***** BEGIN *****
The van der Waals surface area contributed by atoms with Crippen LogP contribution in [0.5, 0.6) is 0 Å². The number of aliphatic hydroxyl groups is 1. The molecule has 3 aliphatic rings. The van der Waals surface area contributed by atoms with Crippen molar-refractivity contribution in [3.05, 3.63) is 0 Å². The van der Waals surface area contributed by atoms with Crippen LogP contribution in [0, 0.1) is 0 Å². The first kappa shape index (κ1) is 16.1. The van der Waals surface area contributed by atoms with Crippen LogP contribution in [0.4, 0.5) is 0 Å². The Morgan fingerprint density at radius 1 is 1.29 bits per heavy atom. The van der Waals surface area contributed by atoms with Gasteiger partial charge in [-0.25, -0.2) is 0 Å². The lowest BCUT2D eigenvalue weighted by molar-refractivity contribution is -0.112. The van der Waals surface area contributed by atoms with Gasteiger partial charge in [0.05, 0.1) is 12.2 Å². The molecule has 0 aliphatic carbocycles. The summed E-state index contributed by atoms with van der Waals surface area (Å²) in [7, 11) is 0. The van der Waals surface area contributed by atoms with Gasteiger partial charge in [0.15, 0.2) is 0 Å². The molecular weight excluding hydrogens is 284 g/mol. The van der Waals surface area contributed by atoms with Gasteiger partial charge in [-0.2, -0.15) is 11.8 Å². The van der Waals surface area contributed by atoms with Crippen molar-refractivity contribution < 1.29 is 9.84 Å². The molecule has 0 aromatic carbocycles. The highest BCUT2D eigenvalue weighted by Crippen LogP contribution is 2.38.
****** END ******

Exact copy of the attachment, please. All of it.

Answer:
The van der Waals surface area contributed by atoms with Crippen LogP contribution in [0.5, 0.6) is 0 Å². The number of aliphatic hydroxyl groups is 1. The molecule has 3 aliphatic rings. The van der Waals surface area contributed by atoms with Crippen molar-refractivity contribution in [3.05, 3.63) is 0 Å². The van der Waals surface area contributed by atoms with Crippen LogP contribution in [0, 0.1) is 0 Å². The first kappa shape index (κ1) is 16.1. The van der Waals surface area contributed by atoms with Crippen LogP contribution in [0.4, 0.5) is 0 Å². The Morgan fingerprint density at radius 1 is 1.29 bits per heavy atom. The van der Waals surface area contributed by atoms with Gasteiger partial charge in [-0.25, -0.2) is 0 Å². The lowest BCUT2D eigenvalue weighted by molar-refractivity contribution is -0.112. The van der Waals surface area contributed by atoms with Gasteiger partial charge in [0.05, 0.1) is 12.2 Å². The molecule has 0 aliphatic carbocycles. The summed E-state index contributed by atoms with van der Waals surface area (Å²) in [7, 11) is 0. The van der Waals surface area contributed by atoms with Gasteiger partial charge in [0.15, 0.2) is 0 Å². The molecular weight excluding hydrogens is 284 g/mol. The van der Waals surface area contributed by atoms with Gasteiger partial charge in [-0.2, -0.15) is 11.8 Å². The van der Waals surface area contributed by atoms with Crippen molar-refractivity contribution < 1.29 is 9.84 Å². The molecule has 0 aromatic carbocycles. The highest BCUT2D eigenvalue weighted by Crippen LogP contribution is 2.38.